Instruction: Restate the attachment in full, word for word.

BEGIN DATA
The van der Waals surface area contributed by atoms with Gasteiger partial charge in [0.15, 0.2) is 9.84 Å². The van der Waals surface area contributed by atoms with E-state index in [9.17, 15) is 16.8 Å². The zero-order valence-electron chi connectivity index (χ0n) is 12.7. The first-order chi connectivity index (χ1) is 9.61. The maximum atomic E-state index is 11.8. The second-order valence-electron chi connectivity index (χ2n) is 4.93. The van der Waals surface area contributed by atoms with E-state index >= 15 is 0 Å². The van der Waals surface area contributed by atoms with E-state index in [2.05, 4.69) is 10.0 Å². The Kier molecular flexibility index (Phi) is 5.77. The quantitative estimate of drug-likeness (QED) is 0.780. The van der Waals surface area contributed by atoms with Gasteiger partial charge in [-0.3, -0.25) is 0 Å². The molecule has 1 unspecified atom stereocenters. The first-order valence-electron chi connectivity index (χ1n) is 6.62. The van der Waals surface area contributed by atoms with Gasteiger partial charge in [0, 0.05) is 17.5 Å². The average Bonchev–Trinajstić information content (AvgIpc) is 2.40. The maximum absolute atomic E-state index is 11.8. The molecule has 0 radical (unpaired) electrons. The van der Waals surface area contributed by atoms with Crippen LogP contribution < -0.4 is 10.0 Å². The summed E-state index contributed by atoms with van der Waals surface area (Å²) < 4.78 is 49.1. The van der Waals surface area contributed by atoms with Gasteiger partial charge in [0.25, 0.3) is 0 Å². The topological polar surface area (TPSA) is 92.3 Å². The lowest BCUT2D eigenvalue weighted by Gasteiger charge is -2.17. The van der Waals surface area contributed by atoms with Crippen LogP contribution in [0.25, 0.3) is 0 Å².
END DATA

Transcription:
The van der Waals surface area contributed by atoms with Gasteiger partial charge in [0.15, 0.2) is 9.84 Å². The van der Waals surface area contributed by atoms with E-state index in [9.17, 15) is 16.8 Å². The zero-order valence-electron chi connectivity index (χ0n) is 12.7. The first-order chi connectivity index (χ1) is 9.61. The maximum atomic E-state index is 11.8. The second-order valence-electron chi connectivity index (χ2n) is 4.93. The van der Waals surface area contributed by atoms with E-state index >= 15 is 0 Å². The van der Waals surface area contributed by atoms with E-state index in [2.05, 4.69) is 10.0 Å². The Kier molecular flexibility index (Phi) is 5.77. The quantitative estimate of drug-likeness (QED) is 0.780. The van der Waals surface area contributed by atoms with Gasteiger partial charge in [-0.3, -0.25) is 0 Å². The molecule has 1 unspecified atom stereocenters. The first-order valence-electron chi connectivity index (χ1n) is 6.62. The van der Waals surface area contributed by atoms with Gasteiger partial charge in [0, 0.05) is 17.5 Å². The average Bonchev–Trinajstić information content (AvgIpc) is 2.40. The maximum absolute atomic E-state index is 11.8. The molecule has 0 radical (unpaired) electrons. The van der Waals surface area contributed by atoms with Crippen LogP contribution < -0.4 is 10.0 Å². The summed E-state index contributed by atoms with van der Waals surface area (Å²) < 4.78 is 49.1. The van der Waals surface area contributed by atoms with Gasteiger partial charge in [0.25, 0.3) is 0 Å². The topological polar surface area (TPSA) is 92.3 Å². The lowest BCUT2D eigenvalue weighted by Gasteiger charge is -2.17. The van der Waals surface area contributed by atoms with Crippen LogP contribution in [0.25, 0.3) is 0 Å².